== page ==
Motorists traveling west on Mulholland Drive in Los Angeles, after slithering up and around several of the road’s legendary curves, will come upon a spectacular view of the San Fernando Valley. A flat carpet of land dense with buildings and trees and criss-crossed by tracks of gray asphalt, it spills northeast nearly to Pasadena, and to the west, stretches to the Simi Hills. It is the suburban and workmanlike counterpoint to the Los Angeles of palm trees and suntanned actors that people have been taught to think of from movies and travel brochures.
The San Fernando Valley shares many traits with greater Los Angeles, however. One of them is the fact that it lots of people live there – 1.8 million, according to local estimates.
In fact, in the early 1980s, when the city of Los Angeles was playing catch-up to other big cities that had granted franchise authorizations for cable television companies, city officials feared a single cable company wouldn’t be able to serve the entire San Fernando Valley adequately. Instead, city officials chopped the thing into two pieces, creating separate cable franchises in roughly the western and eastern halves of the area. The parsing of the Valley complicated further what was already an elaborate scheme to wire the city’s various neighborhoods for cable television, and the process of selecting cable providers for the East and West Valley franchises took years.
But fighting for the right to build a cable system was just one of the complications aspiring Los Angeles cable companies had to face. Another was the considerable head-start that had been achieved by a different sort of pay television system. It went by various names, including “subscription TV” or, in the industry trenches, “multipoint distribution system” television. But San Fernando Valley residents knew it simply by the brand names that prevailed at the time. One was SelecTV, and the other was On TV.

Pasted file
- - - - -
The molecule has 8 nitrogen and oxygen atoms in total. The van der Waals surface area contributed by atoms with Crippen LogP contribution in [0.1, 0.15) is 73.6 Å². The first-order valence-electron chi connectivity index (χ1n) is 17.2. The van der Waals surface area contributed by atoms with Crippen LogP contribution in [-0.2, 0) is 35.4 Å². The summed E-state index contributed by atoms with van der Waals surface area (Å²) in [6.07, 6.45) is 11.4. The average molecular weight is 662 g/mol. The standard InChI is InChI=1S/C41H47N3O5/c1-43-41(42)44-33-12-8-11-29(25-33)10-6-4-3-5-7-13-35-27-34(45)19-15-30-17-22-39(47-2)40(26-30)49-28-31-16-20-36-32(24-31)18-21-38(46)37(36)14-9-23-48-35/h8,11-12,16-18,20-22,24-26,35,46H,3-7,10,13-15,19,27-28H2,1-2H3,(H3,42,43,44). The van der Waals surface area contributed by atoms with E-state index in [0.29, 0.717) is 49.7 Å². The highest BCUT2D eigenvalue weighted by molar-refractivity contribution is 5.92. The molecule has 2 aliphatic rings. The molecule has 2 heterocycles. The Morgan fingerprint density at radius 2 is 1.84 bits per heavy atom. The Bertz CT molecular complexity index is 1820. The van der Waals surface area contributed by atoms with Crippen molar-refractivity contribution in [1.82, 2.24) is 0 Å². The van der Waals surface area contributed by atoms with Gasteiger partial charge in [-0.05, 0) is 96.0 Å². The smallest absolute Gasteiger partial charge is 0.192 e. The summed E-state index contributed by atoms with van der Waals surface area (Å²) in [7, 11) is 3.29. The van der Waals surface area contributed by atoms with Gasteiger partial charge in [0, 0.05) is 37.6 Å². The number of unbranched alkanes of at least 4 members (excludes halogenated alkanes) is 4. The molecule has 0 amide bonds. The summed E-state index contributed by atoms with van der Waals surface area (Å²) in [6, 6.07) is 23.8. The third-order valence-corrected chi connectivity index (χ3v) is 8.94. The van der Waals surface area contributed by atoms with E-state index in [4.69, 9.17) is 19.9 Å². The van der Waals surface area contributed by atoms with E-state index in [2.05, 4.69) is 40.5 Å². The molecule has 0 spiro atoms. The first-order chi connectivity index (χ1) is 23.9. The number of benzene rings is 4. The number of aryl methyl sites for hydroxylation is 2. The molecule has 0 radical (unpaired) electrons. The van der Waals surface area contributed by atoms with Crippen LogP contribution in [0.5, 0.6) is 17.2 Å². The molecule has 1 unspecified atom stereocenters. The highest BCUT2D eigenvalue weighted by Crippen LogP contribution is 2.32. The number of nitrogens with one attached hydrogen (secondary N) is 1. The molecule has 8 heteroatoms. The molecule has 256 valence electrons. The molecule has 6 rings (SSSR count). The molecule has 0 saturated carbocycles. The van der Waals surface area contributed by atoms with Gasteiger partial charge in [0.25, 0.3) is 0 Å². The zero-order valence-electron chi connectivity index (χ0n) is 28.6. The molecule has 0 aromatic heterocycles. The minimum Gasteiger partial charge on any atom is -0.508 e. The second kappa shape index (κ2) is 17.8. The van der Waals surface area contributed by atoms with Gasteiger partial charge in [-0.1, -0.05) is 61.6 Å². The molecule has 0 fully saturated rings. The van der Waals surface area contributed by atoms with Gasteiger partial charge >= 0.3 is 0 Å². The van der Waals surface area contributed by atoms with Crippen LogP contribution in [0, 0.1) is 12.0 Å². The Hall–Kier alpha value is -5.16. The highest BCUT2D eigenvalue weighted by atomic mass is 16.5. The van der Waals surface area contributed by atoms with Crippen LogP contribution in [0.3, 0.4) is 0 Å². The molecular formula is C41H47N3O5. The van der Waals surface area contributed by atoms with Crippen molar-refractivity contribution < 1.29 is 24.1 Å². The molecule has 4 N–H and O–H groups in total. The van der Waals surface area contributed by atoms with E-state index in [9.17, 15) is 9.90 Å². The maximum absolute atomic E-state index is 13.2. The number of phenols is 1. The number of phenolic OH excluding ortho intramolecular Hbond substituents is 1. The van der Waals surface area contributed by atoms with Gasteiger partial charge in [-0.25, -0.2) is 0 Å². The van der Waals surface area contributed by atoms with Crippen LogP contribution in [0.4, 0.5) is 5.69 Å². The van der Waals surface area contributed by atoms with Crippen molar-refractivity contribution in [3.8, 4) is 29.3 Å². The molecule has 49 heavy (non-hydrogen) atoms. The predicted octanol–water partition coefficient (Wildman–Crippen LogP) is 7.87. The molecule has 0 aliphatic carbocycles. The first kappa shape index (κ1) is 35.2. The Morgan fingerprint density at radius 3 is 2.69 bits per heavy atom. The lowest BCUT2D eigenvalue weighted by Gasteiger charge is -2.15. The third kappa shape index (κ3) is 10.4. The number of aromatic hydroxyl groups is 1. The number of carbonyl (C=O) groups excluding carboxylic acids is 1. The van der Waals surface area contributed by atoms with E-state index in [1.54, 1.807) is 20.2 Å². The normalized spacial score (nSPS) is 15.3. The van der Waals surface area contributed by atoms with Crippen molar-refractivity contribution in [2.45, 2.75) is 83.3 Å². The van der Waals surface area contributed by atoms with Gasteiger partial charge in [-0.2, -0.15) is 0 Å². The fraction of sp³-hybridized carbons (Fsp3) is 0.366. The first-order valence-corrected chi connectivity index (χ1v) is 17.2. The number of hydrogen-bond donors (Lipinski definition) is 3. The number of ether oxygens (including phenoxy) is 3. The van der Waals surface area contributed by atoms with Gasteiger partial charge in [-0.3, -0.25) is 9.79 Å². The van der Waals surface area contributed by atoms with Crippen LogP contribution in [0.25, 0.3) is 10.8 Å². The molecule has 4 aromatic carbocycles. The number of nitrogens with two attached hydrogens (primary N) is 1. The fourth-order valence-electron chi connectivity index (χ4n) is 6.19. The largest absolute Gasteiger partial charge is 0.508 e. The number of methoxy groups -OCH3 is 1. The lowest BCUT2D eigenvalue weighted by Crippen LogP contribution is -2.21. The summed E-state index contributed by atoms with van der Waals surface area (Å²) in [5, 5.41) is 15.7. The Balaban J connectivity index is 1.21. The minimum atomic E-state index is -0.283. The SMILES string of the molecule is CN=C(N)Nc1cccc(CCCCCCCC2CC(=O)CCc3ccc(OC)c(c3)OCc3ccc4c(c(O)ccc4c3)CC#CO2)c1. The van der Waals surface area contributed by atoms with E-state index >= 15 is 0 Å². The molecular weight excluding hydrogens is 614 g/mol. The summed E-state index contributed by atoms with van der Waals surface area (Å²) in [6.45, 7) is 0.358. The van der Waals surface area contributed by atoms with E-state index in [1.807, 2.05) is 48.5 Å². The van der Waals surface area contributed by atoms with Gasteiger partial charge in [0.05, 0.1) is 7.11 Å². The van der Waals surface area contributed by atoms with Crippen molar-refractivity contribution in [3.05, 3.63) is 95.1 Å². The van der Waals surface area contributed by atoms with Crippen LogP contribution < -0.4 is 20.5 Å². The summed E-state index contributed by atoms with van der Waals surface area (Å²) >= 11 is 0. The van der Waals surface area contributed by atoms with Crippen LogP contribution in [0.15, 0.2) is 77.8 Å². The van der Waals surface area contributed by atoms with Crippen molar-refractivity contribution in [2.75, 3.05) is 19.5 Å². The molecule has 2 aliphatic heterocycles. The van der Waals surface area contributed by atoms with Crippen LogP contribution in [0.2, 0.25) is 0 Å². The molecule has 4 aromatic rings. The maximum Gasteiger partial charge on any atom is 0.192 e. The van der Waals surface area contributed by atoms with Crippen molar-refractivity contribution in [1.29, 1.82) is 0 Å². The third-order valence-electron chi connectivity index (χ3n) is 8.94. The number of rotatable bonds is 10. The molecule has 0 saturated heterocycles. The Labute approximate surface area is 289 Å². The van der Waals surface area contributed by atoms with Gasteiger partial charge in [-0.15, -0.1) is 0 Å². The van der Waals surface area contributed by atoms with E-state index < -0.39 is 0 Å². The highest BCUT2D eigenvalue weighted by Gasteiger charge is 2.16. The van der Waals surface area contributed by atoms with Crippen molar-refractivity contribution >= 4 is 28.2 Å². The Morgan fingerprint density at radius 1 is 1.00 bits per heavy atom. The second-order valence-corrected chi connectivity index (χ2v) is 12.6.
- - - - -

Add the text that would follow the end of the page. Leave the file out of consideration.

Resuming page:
As single-channel, over-the-air pay TV services making use of microwave frequency spectrum, On TV and SelecTV enjoyed tremendous brand recognition throughout Los Angeles, and especially in the Valley, where relatively flat terrain made it easy to attain the line-of-sight reception required for their signals, and an absence of cable TV made it easy for the two to rack up customers.
Owned and operated by Oak Industries Inc., On TV provided a schedule of commercial-free mainstream movies during the day for $19 a month, and a separate tier of sexually explicit films late at night for an extra fee. Industrious signal pirates played an ongoing cat-and-mouse game with On TV, but by and large its scrambling technology thwarted serious levels of larceny.
Of five cities, Los Angeles was the biggest On TV market by far, and the Valley was its epicenter. At its height, in 1982, On TV Los Angeles had more than 200,000 customers. With its relatively inexpensive over-the-air transmission system, the service contributed lofty cash flow margins. Oak had plans to expand to additional markets, and to add second channels in some of its markets.
But one by one, On TV’s customers began to diminish. By 1984, Los Angeles had awarded most of its cable franchises, and companies were furiously selling new subscriptions. Despite Oak’s efforts to hang on, On TV was done in by a superior value proposition: For around $30 a month, cable customers could get not only dozens of new TV channels like CNN and USA Network, but a subscription to Home Box Office, which televised the same movies On TV featured. In August of 1984, Oak agreed to sell its On TV Los Angeles operation, with about 200,000 subscribers, to its rival SelecTV. Within two years, the subscription television industry was almost entirely vanquished.
More than 20 years after On TV’s heyday, the cable industry is quick to argue that ala carte delivery of channels will compromise an ecosystem that allows dozens of niche-targeted TV channels to gain a foothold. That may be true, but a more practical lesson about ala carte pay TV already has been learned. When confronted with alternatives that offer more choices, single-channel schemes whither and die. Today you can still meander along the ridgeline of the Santa Monica Mountains on Mulholland Drive. There is still plenty of traffic in the Valley, and teenagers continue to drive too fast at night on the curvy road. But the single-channel pay TV services that used to entertain people in the neighborhoods below are like the Tataviam Indian tribe that once inhabited the San Fernando Valley: long gone.
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